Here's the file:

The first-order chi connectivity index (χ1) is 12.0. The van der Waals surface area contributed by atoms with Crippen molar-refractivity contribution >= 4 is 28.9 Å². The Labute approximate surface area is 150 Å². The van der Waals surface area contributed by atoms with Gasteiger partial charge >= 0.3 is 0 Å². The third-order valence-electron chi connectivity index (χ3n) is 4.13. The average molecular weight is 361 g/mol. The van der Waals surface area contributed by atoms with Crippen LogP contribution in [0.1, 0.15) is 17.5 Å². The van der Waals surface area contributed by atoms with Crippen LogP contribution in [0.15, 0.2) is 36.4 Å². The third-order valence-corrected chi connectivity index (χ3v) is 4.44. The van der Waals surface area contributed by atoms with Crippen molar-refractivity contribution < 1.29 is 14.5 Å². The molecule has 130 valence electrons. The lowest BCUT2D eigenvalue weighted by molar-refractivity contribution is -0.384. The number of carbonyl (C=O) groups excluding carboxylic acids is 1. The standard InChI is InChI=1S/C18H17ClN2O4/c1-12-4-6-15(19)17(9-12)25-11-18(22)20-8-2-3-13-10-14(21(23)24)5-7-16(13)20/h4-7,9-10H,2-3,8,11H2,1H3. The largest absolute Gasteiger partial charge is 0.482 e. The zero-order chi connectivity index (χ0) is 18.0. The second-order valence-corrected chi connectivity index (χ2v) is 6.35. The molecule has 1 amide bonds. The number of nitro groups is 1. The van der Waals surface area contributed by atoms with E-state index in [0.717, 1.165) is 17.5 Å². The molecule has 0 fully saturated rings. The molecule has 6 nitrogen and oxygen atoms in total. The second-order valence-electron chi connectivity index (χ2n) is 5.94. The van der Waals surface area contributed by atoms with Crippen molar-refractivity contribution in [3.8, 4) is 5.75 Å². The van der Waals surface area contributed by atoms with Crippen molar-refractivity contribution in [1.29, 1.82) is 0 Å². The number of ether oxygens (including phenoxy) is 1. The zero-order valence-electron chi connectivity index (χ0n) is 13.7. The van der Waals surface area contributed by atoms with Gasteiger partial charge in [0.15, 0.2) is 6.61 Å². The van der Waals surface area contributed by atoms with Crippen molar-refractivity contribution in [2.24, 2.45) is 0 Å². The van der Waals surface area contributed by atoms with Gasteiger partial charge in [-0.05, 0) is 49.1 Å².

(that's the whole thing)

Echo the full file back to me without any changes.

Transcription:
The first-order chi connectivity index (χ1) is 12.0. The van der Waals surface area contributed by atoms with Crippen molar-refractivity contribution >= 4 is 28.9 Å². The Labute approximate surface area is 150 Å². The van der Waals surface area contributed by atoms with Gasteiger partial charge >= 0.3 is 0 Å². The third-order valence-electron chi connectivity index (χ3n) is 4.13. The average molecular weight is 361 g/mol. The van der Waals surface area contributed by atoms with Crippen LogP contribution in [0.1, 0.15) is 17.5 Å². The van der Waals surface area contributed by atoms with Crippen LogP contribution in [0.15, 0.2) is 36.4 Å². The third-order valence-corrected chi connectivity index (χ3v) is 4.44. The van der Waals surface area contributed by atoms with Crippen molar-refractivity contribution < 1.29 is 14.5 Å². The molecule has 130 valence electrons. The lowest BCUT2D eigenvalue weighted by molar-refractivity contribution is -0.384. The number of carbonyl (C=O) groups excluding carboxylic acids is 1. The standard InChI is InChI=1S/C18H17ClN2O4/c1-12-4-6-15(19)17(9-12)25-11-18(22)20-8-2-3-13-10-14(21(23)24)5-7-16(13)20/h4-7,9-10H,2-3,8,11H2,1H3. The largest absolute Gasteiger partial charge is 0.482 e. The zero-order chi connectivity index (χ0) is 18.0. The second-order valence-corrected chi connectivity index (χ2v) is 6.35. The molecule has 1 amide bonds. The number of nitro groups is 1. The van der Waals surface area contributed by atoms with E-state index in [0.717, 1.165) is 17.5 Å². The molecule has 0 fully saturated rings. The molecule has 6 nitrogen and oxygen atoms in total. The second-order valence-electron chi connectivity index (χ2n) is 5.94. The van der Waals surface area contributed by atoms with Crippen molar-refractivity contribution in [3.8, 4) is 5.75 Å². The van der Waals surface area contributed by atoms with Crippen molar-refractivity contribution in [1.29, 1.82) is 0 Å². The number of ether oxygens (including phenoxy) is 1. The zero-order valence-electron chi connectivity index (χ0n) is 13.7. The van der Waals surface area contributed by atoms with Gasteiger partial charge in [0.15, 0.2) is 6.61 Å². The van der Waals surface area contributed by atoms with Crippen molar-refractivity contribution in [2.24, 2.45) is 0 Å². The van der Waals surface area contributed by atoms with Gasteiger partial charge in [-0.05, 0) is 49.1 Å².